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HHPNC To Consider Vote Against $3 Billion Street Repair Measure

A motion co-authored by the board's President and Vice President advises the City Council to slow pace of $3 billion street repair bond measure.

Los Angeles City Councilmen Mitch Englander and Joe Buscaino are making a hard push to put a $3 billion street repair bond measure on the May ballot, but some members of the Historic Highland Park Neighborhood Council (HHPNC) think they are moving too fast.

co-authored by board President Monica Alcaraz and Vice President Hector Huezo, which urges the City Council to delay their vote to place the measure on the May ballot.

Huezo said it would be imprudent for the City Council to seek a $3 million bond when there was not clear plan in place to repay it.

"This bond measure is a loan that the city will have to pay back in the future, and they're requesting it at a time when there's no clear plan as to how the city is going to grow its own economy to put itself in the position to be able to pay it back, aside from the brunt of the cost being placed on property owners," Huezo said. "The new loan may also affect the city's credit rating and ability to pay for its most important services, police and fire."

Neighborhood Councils who seek to oppose the measure find themselves in a race against the clock. The Los Angeles City Council has until Jan. 30 to place the bond measure on the May ballot, and is scheduled to discuss and potentially vote on the issue on Tuesday, Jan. 15. 

Huezo said, even though the neighborhood council's recommendation is not binding, he felt it was important to advise the city council on such matters.

"It's important for neighborhood councils to discuss and provide input to the city regardless of the stance each individual neighborhood council decides to take, the important issue is that neighborhood council and neighborhoods discuss and weigh in on the proposed bond," Heuzo said. "How quickly this has moved has not allowed for an adequate response."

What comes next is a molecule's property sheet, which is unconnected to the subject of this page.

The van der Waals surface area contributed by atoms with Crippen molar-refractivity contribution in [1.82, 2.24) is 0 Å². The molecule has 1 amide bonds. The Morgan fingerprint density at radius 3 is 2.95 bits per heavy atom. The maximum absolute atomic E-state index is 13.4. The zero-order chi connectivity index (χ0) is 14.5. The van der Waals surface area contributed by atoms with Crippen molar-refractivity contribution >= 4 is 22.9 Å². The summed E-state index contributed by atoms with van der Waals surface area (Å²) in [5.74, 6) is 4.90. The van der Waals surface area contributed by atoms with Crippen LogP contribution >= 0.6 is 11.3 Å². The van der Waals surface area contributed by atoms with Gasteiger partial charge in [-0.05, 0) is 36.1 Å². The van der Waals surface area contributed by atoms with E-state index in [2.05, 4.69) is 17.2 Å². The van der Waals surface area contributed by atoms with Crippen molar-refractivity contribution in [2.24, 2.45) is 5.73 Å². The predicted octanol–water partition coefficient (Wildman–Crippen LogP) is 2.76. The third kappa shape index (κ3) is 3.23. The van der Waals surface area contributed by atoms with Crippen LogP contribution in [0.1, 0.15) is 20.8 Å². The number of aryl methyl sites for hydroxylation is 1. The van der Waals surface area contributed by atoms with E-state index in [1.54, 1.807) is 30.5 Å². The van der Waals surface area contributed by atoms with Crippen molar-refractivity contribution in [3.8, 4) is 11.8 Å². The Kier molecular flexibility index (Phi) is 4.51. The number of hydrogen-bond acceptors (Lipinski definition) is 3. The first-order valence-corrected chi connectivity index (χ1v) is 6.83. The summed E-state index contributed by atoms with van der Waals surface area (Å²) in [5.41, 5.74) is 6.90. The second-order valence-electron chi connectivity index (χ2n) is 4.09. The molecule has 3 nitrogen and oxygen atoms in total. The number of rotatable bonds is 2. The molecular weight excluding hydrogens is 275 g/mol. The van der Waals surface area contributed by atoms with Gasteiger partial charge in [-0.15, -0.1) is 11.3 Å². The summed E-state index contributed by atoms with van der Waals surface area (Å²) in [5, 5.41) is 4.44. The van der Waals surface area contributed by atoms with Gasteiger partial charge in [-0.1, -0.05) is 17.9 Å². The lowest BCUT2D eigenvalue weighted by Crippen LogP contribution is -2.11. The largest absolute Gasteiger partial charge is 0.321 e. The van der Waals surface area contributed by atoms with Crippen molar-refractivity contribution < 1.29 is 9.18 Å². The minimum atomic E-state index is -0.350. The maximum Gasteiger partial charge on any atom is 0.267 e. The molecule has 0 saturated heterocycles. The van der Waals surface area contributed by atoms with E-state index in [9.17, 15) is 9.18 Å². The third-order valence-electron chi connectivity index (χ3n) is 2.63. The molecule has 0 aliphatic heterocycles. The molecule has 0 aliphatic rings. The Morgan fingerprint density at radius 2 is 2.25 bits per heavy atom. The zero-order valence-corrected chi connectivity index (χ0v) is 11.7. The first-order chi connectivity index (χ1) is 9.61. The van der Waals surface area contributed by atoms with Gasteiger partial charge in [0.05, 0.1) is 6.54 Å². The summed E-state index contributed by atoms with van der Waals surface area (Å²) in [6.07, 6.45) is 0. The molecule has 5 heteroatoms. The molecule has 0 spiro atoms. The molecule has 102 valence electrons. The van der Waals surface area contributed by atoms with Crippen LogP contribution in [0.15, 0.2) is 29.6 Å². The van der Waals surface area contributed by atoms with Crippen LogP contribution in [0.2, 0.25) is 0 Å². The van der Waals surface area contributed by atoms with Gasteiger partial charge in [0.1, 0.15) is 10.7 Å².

Janet Alvarado Dodson January 15, 2013 at 08:48 AM
The Measure R $40 billion sales tax increase the county voted for was specifically for transit. A percentage of that money was supposed to be devoted to highway projects, including repair. The mis-spending of the Measure R funds was exactly why Measure J , a 30 year extension of Measure R, failed. $760 million of Measure R money is currently being spent merely to study the dreadful 710 tunnels. With all that money already available, why do we need another bond again? Let MTA explain where the money has gone before we obligate ourselves to more.
Rev M G Martinez, ULC January 15, 2013 at 05:04 PM
While fiscal conservatism is still practiced in other parts of the country, not spending more than you take in, can pay back, or even not taking in more than needed... Los Angeles hasn't been fiscally responcible since Mayor Yorty has been in office... This City has been run on bonds for decades, literally! Janet has the numbers, and makes all the right points, as she usually does. Monica and Hector have my respect and support, and I agree whole heartedly with what they want to do. I just don't think the HHPNC should take the time to deal with something that will go nowhere. Only one CD1 Candidate I can think of, might be against this bond measure. The last 2 NC Meetings were canceled, for lack of quorum, there's suppose to be a important presentation by the Transit Village Development people, and there's still past business on the plate... take care of the items on hand, before adding more. That's all I'm saying. Good luck!
Arline DeSanctis January 15, 2013 at 07:11 PM
When is the City Council going to learn to live within their means? I applaud the NCs for taking stand against the proposed bond measure.
Chris P January 16, 2013 at 12:56 AM
TL;DR

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